Earning Trust as the New Guy

10 steps to clinching your most crucial leadership challenge.

Whether you are starting a new job, taking on a new assignment or transferring to a different project, building trust is vital.

This became clear to me recently when I became the project manager on a supply and demand application implementation. Being the "newbie" came with the stresses of unfamiliar team members, new procedures and compliance requirements, preconceived notions and unknown pitfalls. I had joined the team based only on a couple of phone interviews and a vague description of the project. My first and most crucial challenge was to convince both upper management and my direct reports that I was trustworthy.

On this occasion, there already existed a certain level of trust, but that isn't always the case. Imagine if the first conversation with your new manager began with, "If it had been up to me, we never would have brought you in for this project." Or if your team lead said, "I was finally going to get to manage a project, but then they brought you in." It happens.

Thomas Cutting

Thomas Cutting

Image Credit: Seth JoelBut even in an adversarial environment, I've found that you can help build trust faster by following these 10 practical steps:

1. Know the players. The onslaught of names in a new location can be overwhelming. To add to the confusion, there are names that are gender-ambiguous. Having only exchanged e-mails with one individual for two weeks, I referred to him in a meeting as "she." Slightly embarrassing. But quickly learning to match names to faces helps put both you and others at ease, so make the effort to do it. If it's a large project with lots of new people, consider creating an online photo album to help with team building.

2. Confirm your role. Many projects cross multiple business and functional groups. Although I was brought in to oversee the entire effort, several other project managers were already in place. After a few meetings to clarify the playing field, we created a communication plan and presented it to the sponsor to document the roles and responsibilities of the key players. On this project, there were no oversized egos in the group, but the document becomes even more important if there are.

3. Identify preconceptions. In a new environment, there are always preconceptions of what a project manager should do. As a newbie, there are naturally some things you won't know. Don't be afraid to ask. If possible, find another project manager who has been through it to help you understand what's expected. Check for a documented development process, and review the roles and responsibilities. Procurement is a good example. Is it your responsibility to order and track hardware installation, or is there an infrastructure team to handle this? The lead time on obtaining hardware is unforgiving if you don't learn the answer to that question until it's too late.

4. Set expectations. If left on their own, people begin to establish expectations of you, and that can set the stage for your success or failure. The key is to help set those expectations with them. Conversely, it's important for you to let others know what you expect of them. These can be difficult conversations, but having them establishes a foundation on which to build trust.

5. Involve the team in decisions. Building trust requires trusting others. If you're new to the group, they already know that you are clueless on several levels, so don't try to fake it. Show the team that you're willing to take its advice.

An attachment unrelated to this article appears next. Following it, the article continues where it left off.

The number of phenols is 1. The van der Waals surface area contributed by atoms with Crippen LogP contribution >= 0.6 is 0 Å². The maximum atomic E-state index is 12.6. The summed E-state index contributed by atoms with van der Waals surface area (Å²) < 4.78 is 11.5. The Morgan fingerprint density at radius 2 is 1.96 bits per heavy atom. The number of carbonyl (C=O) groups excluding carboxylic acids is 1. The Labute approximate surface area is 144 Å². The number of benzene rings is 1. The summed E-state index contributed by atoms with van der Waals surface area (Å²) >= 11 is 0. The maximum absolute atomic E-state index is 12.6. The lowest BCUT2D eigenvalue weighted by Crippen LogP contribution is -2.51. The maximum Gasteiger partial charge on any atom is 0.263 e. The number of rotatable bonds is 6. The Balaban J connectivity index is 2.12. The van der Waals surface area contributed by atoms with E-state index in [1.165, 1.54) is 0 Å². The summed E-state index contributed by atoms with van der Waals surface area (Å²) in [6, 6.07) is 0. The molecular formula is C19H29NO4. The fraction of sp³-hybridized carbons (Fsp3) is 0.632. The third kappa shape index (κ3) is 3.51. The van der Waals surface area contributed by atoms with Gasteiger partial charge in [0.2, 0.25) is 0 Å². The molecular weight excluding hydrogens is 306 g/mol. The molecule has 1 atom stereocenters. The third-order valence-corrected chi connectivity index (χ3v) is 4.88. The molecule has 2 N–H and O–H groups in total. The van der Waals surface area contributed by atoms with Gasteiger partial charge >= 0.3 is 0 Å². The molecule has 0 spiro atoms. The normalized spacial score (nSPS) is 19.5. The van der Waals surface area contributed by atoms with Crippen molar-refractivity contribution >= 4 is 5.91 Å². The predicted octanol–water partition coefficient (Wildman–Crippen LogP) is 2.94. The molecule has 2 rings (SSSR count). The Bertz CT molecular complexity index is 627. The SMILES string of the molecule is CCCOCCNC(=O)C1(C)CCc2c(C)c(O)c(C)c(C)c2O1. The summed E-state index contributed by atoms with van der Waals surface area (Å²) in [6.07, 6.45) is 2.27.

6. Do what you said you were going to do. Nothing kills trust faster than dropping the ball. If you have made a commitment, follow through. If it becomes evident that you can't meet someone's deadline, let him know in advance. Set a new time frame for accomplishing it, and then meet it.

7. Deliver informative status reports. A clear and concise status report is an excellent tool for setting expectations and documenting the completion of tasks.

The two simplest and most important pieces of information to deliver are accomplishments for the week and planned activities for the next week.

As the project progresses, the financials, risks and issues can be added to the report. This will enhance trust in you and your team's ability to deliver on time and within budget.

Status reports are not running lists of all project activity. Pick key accomplishments, milestones, problems and risks to highlight, or your audience will lose interest. Maintain separate logs for the issues and risks and bring them to the status meetings for review.

8. Issue meeting minutes. If it isn't written, it was never said. Decisions and commitments made during meetings are soon forgotten unless they are captured and distributed.

9. Play the newbie card. Whether you are new to the project, group or organization, there will be times when things don't make sense to you. With the vast number of acronyms and group-specific tribal knowledge, it's hard to divide what you should know from what you can't.

Don't worry; it's legitimate to play the newbie card. Starting your question with, "I'm new here; can you help me understand?" frees you from being expected to know everything and gives the team an active role in bringing you up to speed.

10. Be honest. Honesty builds trust. A simple example of this is communicating progress on milestones. If you're running late on something, don't hide it or fudge the status. It's more important to communicate slippage than completion.

Trust is so hard to obtain, so easy to lose, so vital in any relationship. In the end, it's really the simple things that earn the trust of your team.

Cutting is a project management professional and senior principal consultant at Keane Inc. in California. Contact him at Thomas.Cutting@keane.com.

Copyright © 2006 IDG Communications, Inc.

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